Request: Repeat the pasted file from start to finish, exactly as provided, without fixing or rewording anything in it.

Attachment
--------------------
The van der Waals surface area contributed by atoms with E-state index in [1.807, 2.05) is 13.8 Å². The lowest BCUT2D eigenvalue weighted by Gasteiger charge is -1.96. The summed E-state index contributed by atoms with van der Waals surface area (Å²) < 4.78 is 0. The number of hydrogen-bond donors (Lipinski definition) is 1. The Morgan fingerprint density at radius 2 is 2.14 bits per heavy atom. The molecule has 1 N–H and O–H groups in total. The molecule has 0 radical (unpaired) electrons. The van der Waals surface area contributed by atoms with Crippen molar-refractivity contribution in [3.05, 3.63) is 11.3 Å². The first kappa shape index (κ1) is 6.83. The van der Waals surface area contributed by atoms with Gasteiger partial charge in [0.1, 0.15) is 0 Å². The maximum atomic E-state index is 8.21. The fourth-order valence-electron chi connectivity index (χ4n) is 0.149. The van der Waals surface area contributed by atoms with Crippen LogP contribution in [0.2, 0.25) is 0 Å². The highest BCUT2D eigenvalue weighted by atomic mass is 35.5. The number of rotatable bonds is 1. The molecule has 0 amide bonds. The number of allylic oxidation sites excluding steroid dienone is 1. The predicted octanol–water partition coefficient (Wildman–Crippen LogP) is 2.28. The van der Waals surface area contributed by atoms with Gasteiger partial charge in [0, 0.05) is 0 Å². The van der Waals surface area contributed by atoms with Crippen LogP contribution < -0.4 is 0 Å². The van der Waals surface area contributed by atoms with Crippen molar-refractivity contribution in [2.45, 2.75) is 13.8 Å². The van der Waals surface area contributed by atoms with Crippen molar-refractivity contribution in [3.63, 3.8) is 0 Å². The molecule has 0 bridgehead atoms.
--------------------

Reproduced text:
The van der Waals surface area contributed by atoms with E-state index in [1.807, 2.05) is 13.8 Å². The lowest BCUT2D eigenvalue weighted by Gasteiger charge is -1.96. The summed E-state index contributed by atoms with van der Waals surface area (Å²) < 4.78 is 0. The number of hydrogen-bond donors (Lipinski definition) is 1. The Morgan fingerprint density at radius 2 is 2.14 bits per heavy atom. The molecule has 1 N–H and O–H groups in total. The molecule has 0 radical (unpaired) electrons. The van der Waals surface area contributed by atoms with Crippen molar-refractivity contribution in [3.05, 3.63) is 11.3 Å². The first kappa shape index (κ1) is 6.83. The van der Waals surface area contributed by atoms with Gasteiger partial charge in [0.1, 0.15) is 0 Å². The maximum atomic E-state index is 8.21. The fourth-order valence-electron chi connectivity index (χ4n) is 0.149. The van der Waals surface area contributed by atoms with Crippen LogP contribution in [0.2, 0.25) is 0 Å². The highest BCUT2D eigenvalue weighted by atomic mass is 35.5. The number of rotatable bonds is 1. The molecule has 0 amide bonds. The number of allylic oxidation sites excluding steroid dienone is 1. The predicted octanol–water partition coefficient (Wildman–Crippen LogP) is 2.28. The van der Waals surface area contributed by atoms with Gasteiger partial charge in [0, 0.05) is 0 Å². The van der Waals surface area contributed by atoms with Crippen LogP contribution < -0.4 is 0 Å². The van der Waals surface area contributed by atoms with Crippen molar-refractivity contribution in [2.45, 2.75) is 13.8 Å². The van der Waals surface area contributed by atoms with Crippen molar-refractivity contribution in [3.63, 3.8) is 0 Å². The molecule has 0 bridgehead atoms.